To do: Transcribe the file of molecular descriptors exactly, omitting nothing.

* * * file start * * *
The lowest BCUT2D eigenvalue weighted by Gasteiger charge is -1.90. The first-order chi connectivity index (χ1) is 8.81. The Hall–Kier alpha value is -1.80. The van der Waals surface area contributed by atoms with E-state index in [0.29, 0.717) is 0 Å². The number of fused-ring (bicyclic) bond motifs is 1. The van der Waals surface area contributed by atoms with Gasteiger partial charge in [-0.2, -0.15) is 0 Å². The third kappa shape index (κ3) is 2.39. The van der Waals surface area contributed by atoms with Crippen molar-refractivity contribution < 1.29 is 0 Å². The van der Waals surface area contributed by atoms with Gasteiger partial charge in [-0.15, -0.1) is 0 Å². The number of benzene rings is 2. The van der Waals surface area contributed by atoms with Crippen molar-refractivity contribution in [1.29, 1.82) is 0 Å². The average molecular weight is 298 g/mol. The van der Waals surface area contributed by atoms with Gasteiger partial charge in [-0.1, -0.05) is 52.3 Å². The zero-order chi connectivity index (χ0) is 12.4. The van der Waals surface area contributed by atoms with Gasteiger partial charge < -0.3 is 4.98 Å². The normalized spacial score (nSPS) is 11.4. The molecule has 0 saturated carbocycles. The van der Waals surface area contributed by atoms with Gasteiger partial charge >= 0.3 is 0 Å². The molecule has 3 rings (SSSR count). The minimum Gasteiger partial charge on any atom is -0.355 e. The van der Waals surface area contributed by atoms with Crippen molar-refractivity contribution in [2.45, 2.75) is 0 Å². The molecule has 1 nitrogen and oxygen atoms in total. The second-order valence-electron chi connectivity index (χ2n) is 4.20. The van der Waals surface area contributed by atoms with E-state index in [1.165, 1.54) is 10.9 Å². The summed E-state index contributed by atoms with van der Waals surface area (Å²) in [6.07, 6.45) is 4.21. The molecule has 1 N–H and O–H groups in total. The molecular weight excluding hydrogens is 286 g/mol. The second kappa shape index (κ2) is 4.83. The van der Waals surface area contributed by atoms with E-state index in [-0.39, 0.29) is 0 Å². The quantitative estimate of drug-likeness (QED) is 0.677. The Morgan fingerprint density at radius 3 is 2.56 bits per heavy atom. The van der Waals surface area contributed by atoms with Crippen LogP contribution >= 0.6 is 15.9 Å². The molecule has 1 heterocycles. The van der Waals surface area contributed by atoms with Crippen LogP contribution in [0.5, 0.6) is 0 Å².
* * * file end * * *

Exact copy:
The lowest BCUT2D eigenvalue weighted by Gasteiger charge is -1.90. The first-order chi connectivity index (χ1) is 8.81. The Hall–Kier alpha value is -1.80. The van der Waals surface area contributed by atoms with E-state index in [0.29, 0.717) is 0 Å². The number of fused-ring (bicyclic) bond motifs is 1. The van der Waals surface area contributed by atoms with Gasteiger partial charge in [-0.2, -0.15) is 0 Å². The third kappa shape index (κ3) is 2.39. The van der Waals surface area contributed by atoms with Crippen molar-refractivity contribution < 1.29 is 0 Å². The van der Waals surface area contributed by atoms with Gasteiger partial charge in [-0.15, -0.1) is 0 Å². The number of benzene rings is 2. The van der Waals surface area contributed by atoms with Crippen molar-refractivity contribution in [1.29, 1.82) is 0 Å². The average molecular weight is 298 g/mol. The van der Waals surface area contributed by atoms with Gasteiger partial charge in [-0.1, -0.05) is 52.3 Å². The zero-order chi connectivity index (χ0) is 12.4. The van der Waals surface area contributed by atoms with Gasteiger partial charge < -0.3 is 4.98 Å². The normalized spacial score (nSPS) is 11.4. The molecule has 0 saturated carbocycles. The van der Waals surface area contributed by atoms with Gasteiger partial charge >= 0.3 is 0 Å². The molecule has 3 rings (SSSR count). The minimum Gasteiger partial charge on any atom is -0.355 e. The van der Waals surface area contributed by atoms with Crippen molar-refractivity contribution in [2.45, 2.75) is 0 Å². The molecule has 1 nitrogen and oxygen atoms in total. The second-order valence-electron chi connectivity index (χ2n) is 4.20. The van der Waals surface area contributed by atoms with E-state index in [1.165, 1.54) is 10.9 Å². The summed E-state index contributed by atoms with van der Waals surface area (Å²) in [6.07, 6.45) is 4.21. The molecule has 1 N–H and O–H groups in total. The molecular weight excluding hydrogens is 286 g/mol. The second kappa shape index (κ2) is 4.83. The van der Waals surface area contributed by atoms with E-state index in [-0.39, 0.29) is 0 Å². The quantitative estimate of drug-likeness (QED) is 0.677. The Morgan fingerprint density at radius 3 is 2.56 bits per heavy atom. The van der Waals surface area contributed by atoms with Crippen LogP contribution >= 0.6 is 15.9 Å². The molecule has 1 heterocycles. The van der Waals surface area contributed by atoms with Crippen LogP contribution in [0.5, 0.6) is 0 Å².